Price says state party staff used “pre-planned measures and entered data manually,” which took longer than expected. He says the party has used required back-up paper documentation to verify data recorded in the app was accurate and to calculate delegate counts.


7:30 a.m.

Former Vice President Joe Biden has picked up the endorsement of Caroline Kennedy, daughter of the late John F. Kennedy.

As the Democratic presidential hopefuls turn to New Hampshire, Kennedy called Biden the party’s “best bet to win the White House, keep the gains we made in the House, and put the Senate in play.”

The former ambassador to Japan announced her decision to endorse Biden in an opinion article Tuesday in the Boston Globe.

The endorsement comes the day after Iowa’s caucuses, which ran into technical problems that resulted in delays in results being released. Several Democratic candidates headed to New Hampshire, which holds its presidential primary next week.


7:20 a.m.

Pete Buttigieg is starting his day in New Hampshire visiting with a local mayor and drinking black coffee after an overnight flight from Iowa.

He told Nashua Mayor Jim Donchess, who endorsed him Tuesday morning, that the lack of timely Iowa results was “frustrating.”

But he claimed on “CBS This Morning” that his performance in Iowa was “phenomenal,” especially given the fact that he had started his presidential campaign with little name recognition.

“They said we shouldn’t even be here. And now, here we are, in the position that we are in, coming into New Hampshire for what we think will be another historic night a week from today,” he said.

Buttigieg has back-to-back events planned around the state on Tuesday. His supporters, including Donchess, say the New Hampshire primary will matter even more after Iowa was slow to report results.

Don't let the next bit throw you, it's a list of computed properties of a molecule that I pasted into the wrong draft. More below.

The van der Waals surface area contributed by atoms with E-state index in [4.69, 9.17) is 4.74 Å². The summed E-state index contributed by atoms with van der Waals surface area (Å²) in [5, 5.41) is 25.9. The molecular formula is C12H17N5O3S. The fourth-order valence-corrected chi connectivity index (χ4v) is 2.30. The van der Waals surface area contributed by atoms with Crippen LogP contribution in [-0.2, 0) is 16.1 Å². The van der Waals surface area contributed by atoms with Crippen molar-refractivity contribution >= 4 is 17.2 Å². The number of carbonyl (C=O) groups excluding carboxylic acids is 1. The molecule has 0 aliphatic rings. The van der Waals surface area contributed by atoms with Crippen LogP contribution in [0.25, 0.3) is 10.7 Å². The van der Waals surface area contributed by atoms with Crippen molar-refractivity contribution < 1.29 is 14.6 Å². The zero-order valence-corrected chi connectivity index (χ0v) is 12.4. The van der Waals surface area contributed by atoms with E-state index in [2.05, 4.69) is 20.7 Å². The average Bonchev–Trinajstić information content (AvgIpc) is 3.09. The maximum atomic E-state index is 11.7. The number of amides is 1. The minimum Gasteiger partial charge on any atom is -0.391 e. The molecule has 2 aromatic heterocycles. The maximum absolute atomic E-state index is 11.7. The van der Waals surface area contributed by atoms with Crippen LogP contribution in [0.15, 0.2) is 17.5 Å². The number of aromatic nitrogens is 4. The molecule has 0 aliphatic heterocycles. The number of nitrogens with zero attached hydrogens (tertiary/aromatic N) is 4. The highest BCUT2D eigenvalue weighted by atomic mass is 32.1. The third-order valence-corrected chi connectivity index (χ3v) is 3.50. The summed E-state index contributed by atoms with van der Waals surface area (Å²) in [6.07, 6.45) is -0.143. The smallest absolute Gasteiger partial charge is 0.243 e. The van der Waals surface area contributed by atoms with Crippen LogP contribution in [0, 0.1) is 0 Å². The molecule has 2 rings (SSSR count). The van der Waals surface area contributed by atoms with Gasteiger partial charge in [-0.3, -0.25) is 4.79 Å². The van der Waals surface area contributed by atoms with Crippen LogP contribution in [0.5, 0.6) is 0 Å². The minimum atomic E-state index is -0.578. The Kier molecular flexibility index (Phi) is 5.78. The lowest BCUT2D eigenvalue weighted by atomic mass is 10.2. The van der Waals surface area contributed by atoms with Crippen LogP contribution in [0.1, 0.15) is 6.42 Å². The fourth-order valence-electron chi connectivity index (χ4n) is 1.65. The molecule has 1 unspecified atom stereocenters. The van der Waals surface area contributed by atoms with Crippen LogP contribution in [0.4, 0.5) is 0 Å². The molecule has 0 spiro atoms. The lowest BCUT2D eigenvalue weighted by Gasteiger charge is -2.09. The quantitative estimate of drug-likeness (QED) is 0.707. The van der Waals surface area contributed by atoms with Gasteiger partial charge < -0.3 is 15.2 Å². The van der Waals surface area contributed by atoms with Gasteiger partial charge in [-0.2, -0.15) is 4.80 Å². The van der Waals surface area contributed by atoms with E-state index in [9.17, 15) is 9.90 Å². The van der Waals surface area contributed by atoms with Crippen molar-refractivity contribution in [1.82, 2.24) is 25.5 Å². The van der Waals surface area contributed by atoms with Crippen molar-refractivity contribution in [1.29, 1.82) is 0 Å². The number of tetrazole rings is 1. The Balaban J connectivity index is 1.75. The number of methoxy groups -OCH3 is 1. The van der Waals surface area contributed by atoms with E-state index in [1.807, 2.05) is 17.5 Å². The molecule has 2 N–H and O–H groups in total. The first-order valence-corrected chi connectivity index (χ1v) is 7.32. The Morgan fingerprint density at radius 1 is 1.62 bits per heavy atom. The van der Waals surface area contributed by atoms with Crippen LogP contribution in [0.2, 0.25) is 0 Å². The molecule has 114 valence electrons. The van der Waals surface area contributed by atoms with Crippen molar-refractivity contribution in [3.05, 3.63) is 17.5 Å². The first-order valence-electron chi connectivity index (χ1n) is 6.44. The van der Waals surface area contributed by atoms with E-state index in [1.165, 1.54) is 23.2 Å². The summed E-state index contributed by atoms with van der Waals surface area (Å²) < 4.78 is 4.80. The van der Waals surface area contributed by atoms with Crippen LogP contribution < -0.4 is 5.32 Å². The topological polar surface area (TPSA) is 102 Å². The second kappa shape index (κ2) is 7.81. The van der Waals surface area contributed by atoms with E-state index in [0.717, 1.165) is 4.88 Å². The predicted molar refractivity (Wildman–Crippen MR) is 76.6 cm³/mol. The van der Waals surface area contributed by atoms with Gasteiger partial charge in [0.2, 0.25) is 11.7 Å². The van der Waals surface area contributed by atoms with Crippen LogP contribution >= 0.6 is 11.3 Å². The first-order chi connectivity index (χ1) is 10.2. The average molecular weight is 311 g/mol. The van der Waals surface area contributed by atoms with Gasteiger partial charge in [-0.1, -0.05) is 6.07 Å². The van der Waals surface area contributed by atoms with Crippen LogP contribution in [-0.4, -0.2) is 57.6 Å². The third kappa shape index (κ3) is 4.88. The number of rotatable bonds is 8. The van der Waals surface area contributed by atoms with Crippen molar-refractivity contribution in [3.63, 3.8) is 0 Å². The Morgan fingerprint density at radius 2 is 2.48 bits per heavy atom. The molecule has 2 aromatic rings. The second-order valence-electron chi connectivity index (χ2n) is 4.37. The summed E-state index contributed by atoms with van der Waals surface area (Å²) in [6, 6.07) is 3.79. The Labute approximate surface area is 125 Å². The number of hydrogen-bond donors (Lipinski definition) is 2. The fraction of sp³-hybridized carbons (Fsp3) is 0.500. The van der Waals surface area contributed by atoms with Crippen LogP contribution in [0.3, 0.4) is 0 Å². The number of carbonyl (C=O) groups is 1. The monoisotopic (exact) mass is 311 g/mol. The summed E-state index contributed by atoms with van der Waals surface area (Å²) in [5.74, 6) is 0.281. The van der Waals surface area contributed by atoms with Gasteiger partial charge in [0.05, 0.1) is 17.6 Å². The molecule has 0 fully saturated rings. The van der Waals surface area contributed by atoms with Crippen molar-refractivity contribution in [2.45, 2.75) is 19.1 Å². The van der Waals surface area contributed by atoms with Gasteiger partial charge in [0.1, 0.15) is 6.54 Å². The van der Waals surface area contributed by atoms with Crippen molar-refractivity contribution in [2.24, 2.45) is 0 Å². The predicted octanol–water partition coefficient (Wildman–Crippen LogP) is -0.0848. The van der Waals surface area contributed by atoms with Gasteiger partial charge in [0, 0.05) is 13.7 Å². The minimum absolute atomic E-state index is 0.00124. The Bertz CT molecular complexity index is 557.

Activist Dan Weeks told Buttigieg an oft-repeated phrase in the state: “Iowa picks corn. New Hampshire picks presidents.”


3:50 a.m.

Massachusetts Sen. Elizabeth Warren says her Democratic presidential campaign is built to compete across the country.

Stepping off a charter flight from Iowa to New Hampshire before dawn Tuesday, Warren said, “Our organizers in Iowa are now leaving there and going to all the other places where we’re on the ground.“

She says her campaign is active in 31 states and involves 1,000 people nationwide.

Warren says, “This is an organization that is built for the long haul.”

She didn’t answer a question about other candidates who declared victory in Monday night’s Iowa caucuses. Technology problems and reporting “inconsistencies” had kept Iowa Democratic Party officials from releasing results.

She says Iowa “was too close to call and it still is.”


12:15 a.m.

The Iowa Democratic Party says it expects to release data from the Iowa caucuses later Tuesday.

Chairman Troy Price says the party is manually verifying its data against paper backups but says systems are taking “longer than expected.” He said the delays were the result of a reporting issue, not a hack or intrusion.

Price addressed reporters shortly after the party updated presidential campaigns about the status of the delayed results in the kickoff caucuses. He did not take any questions in the call with reporters.

Even without official results, some candidates have tried to declare victory and claim momentum based on their own internal data. The Associated Press has not called a winner of Monday’s caucuses.


Source: Associated Press